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Question: A month ago, we placed one of our employees on a performance action plan regarding the quality of his work and his low productivity levels after five previous verbal warnings in the last year. His performance has not improved since that plan was put into place. Is there anything more I need to do prior to letting this employee go for failure to meet the demands of the job? Answer: It sounds as though you have done a good job of discussing this employee’s job performance with him. If you have documented the verbal warnings in his employee file (which we always recommend), you have at least six documented discussions with him on this matter. While there is no magic number of warnings to make a termination risk free, if your records of these events are complete, a reasonable person would likely understand the business reason behind terminating this employee by looking at his file. Ideally, your discussions with the employee and the resulting documentation will also have indicated the potential consequences, including termination, of failure to improve or failure to follow the terms outlined in the performance action plan. Should the company ever be challenged on the termination decision, an employer’s best defense is typically its written documentation regarding the employee’s inadequate performance. Documenting unsatisfactory performance in a way that a reasonable person could view the documentation and understand that the termination was motivated by a legitimate business reason (lack of productivity) rather than an illegal reason (such as his race, age, religion, etc.) is an important step. Once the company is comfortable with the supporting documentation in the employee’s file regarding the reason for separation, we recommend scheduling and conducting a termination meeting with the employee. In the meeting, we recommend that the employee’s manager explain to the employee that he is being terminated and the reason for his termination. In addition, we recommend that another member of the management team or a Human Resource representative attend the meeting to document the discussion. It is important to understand the rules regarding the timing of the final paycheck before you hold the termination meeting as the laws vary by state. For example, Colorado employers who terminate an employee must pay wages immediately at the time of termination, while Texas employers must pay the wages of a discharged employee within six days of termination and Kansas employers must just pay wages by the next scheduled payday. Enroll in the Church HR Support Center for more great HR resources. Article Courtesy of HR Support Center. Legal Disclaimer: The HR Support Center is not engaged in the practice of law. This response should not be relied upon or construed as legal advice, and does not create an attorney-client relationship. If you have legal questions concerning your situation or the information you have obtained, you should consult with a licensed attorney. The Company can in no way be held liable for any actions taken as a result of this correspondence.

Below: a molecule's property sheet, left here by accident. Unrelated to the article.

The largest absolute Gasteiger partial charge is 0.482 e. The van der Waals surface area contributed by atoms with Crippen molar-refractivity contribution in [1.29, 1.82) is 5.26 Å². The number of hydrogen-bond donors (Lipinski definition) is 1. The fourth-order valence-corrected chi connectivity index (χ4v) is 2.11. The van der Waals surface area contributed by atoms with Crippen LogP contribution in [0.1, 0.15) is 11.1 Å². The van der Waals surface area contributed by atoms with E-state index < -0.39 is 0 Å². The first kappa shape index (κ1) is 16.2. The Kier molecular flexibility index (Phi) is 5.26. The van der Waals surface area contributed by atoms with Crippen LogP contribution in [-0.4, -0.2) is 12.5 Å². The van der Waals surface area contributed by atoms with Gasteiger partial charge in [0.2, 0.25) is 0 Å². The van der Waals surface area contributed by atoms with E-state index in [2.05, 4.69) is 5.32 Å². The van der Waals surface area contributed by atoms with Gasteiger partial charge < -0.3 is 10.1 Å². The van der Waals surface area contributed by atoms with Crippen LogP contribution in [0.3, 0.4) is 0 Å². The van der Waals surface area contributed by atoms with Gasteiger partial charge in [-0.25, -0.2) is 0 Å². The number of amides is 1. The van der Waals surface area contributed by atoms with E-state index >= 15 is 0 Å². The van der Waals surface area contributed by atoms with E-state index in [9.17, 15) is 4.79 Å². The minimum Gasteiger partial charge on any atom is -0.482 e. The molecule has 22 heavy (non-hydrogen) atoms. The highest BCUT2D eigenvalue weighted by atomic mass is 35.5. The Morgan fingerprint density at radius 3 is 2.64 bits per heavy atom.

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Clergy Financial Resources serves as a resource for clients to help analyze the complexity of clergy tax law, church payroll & HR issues. Our professionals are committed to helping clients stay informed about tax news, developments and trends in various specialty areas.

This article is intended to provide readers with guidance in tax matters. The article does not constitute, and should not be treated as professional advice regarding the use of any particular tax technique. Every effort has been made to assure the accuracy of the information. Clergy Financial Resources and the author do not assume responsibility for any individual’s reliance upon the information provided in the article. Readers should independently verify all information before applying it to a particular fact situation, and should independently determine the impact of any particular tax planning technique. If you are seeking legal advice, you are encouraged to consult an attorney.

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